This report describes the responses to the sixth annual Survey of Household Economics and Decisionmaking (SHED). The goal of the survey is to share the wide range of financial challenges and opportunities facing individuals and households in the United States.1 For many, the findings are positive; however, areas of distress and fragility remain. The survey also reveals how households view their own financial lives and the many decisions they face, from education to retirement.
Most measures of economic well-being and financial resilience in 2018 are similar to or slightly better than in 2017. Many families have experienced substantial gains since the survey began in 2013, in line with the nation's ongoing economic expansion during that period. Even so, another year of economic expansion and the low national unemployment rates did little to narrow the persistent economic disparities by race, education, and geography.
A key theme in this year's report is exploring the sources and effects of financial fragility across several domains, from employment to banking to managing expenses. Results from the survey show that many adults are financially vulnerable and would have difficulty handling an emergency expense as small as $400. In addition, volatile income and low savings can turn common experiences—such as waiting a few days for a bank deposit to be available—into a problem for some. At the same time, there is evidence of coping strategies, such as supplementing income through gig work and seeking financial support from family members.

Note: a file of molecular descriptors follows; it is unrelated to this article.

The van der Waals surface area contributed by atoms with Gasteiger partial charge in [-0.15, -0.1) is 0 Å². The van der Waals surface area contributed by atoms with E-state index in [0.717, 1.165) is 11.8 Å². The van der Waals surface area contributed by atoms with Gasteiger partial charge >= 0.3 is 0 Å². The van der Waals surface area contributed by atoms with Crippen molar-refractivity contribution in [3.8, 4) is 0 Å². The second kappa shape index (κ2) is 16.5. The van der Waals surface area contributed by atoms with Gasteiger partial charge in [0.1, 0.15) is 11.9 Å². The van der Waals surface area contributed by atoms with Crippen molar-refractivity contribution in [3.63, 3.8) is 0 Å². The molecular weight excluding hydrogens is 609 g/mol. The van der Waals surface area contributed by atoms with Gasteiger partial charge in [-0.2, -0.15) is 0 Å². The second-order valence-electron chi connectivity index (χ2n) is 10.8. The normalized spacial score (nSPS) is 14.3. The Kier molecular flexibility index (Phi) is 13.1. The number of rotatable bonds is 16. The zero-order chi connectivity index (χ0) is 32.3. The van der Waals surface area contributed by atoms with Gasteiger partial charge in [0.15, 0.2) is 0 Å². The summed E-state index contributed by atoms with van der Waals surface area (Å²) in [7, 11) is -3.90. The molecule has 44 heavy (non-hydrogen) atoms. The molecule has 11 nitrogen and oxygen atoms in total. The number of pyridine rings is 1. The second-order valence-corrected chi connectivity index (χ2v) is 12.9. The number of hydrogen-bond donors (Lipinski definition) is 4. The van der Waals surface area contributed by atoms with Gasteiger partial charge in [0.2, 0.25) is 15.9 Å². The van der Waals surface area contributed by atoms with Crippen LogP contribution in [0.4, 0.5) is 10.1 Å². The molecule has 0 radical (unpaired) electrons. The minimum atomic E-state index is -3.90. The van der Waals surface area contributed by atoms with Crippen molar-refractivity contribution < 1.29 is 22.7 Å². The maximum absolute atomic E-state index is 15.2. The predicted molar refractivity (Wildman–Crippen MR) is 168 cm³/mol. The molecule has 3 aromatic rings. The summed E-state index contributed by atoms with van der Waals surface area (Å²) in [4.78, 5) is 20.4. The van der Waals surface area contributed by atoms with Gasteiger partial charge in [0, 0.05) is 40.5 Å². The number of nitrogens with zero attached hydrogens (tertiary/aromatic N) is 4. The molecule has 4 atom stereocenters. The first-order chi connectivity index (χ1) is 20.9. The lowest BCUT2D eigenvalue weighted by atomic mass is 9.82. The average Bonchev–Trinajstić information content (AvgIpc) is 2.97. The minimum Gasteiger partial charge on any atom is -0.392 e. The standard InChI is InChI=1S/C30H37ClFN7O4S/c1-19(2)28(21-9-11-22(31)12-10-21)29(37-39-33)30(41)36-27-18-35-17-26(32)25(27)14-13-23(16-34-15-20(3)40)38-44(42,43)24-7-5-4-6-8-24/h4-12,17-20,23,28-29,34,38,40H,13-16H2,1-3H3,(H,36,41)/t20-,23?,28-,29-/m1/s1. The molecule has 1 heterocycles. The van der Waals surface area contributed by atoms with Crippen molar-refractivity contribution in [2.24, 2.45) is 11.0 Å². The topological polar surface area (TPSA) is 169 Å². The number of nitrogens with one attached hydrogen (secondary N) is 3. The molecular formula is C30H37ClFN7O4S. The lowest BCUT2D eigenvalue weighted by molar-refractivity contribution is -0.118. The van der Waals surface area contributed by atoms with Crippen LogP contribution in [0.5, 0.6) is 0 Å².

The survey continues to use subjective measures and self-assessments to supplement and enhance objective measures. One example is trying to understand how close the economy is to full employment. In addition to asking adults whether they are working, the survey asks if they want to work more and what impediments they see to them working. Health limitations, a lack of available work, and family obligations are often cited as reasons for not being fully employed.
Overall Economic Well-Being
A large majority of individuals report that, financially, they are doing okay or living comfortably, and overall economic well-being has improved substantially since the survey began in 2013. Even so, notable differences remain by race and ethnicity, educational attainment, and geography.
- When asked about their finances, 75 percent of adults say they are either doing okay or living comfortably. This result in 2018 is similar to 2017 and is 12 percentage points higher than 2013.
- Adults with a bachelor's degree or higher are significantly more likely to be doing at least okay financially (87 percent) than those with a high school degree or less (64 percent).
- Nearly 8 in 10 whites are at least doing okay financially in 2018 versus two-thirds of blacks and Hispanics. The gaps in economic well-being by race and ethnicity have persisted even as overall well-being has improved since 2013.
- Fifty-six percent of adults say they are better off than their parents were at the same age and one-fifth say they are worse off.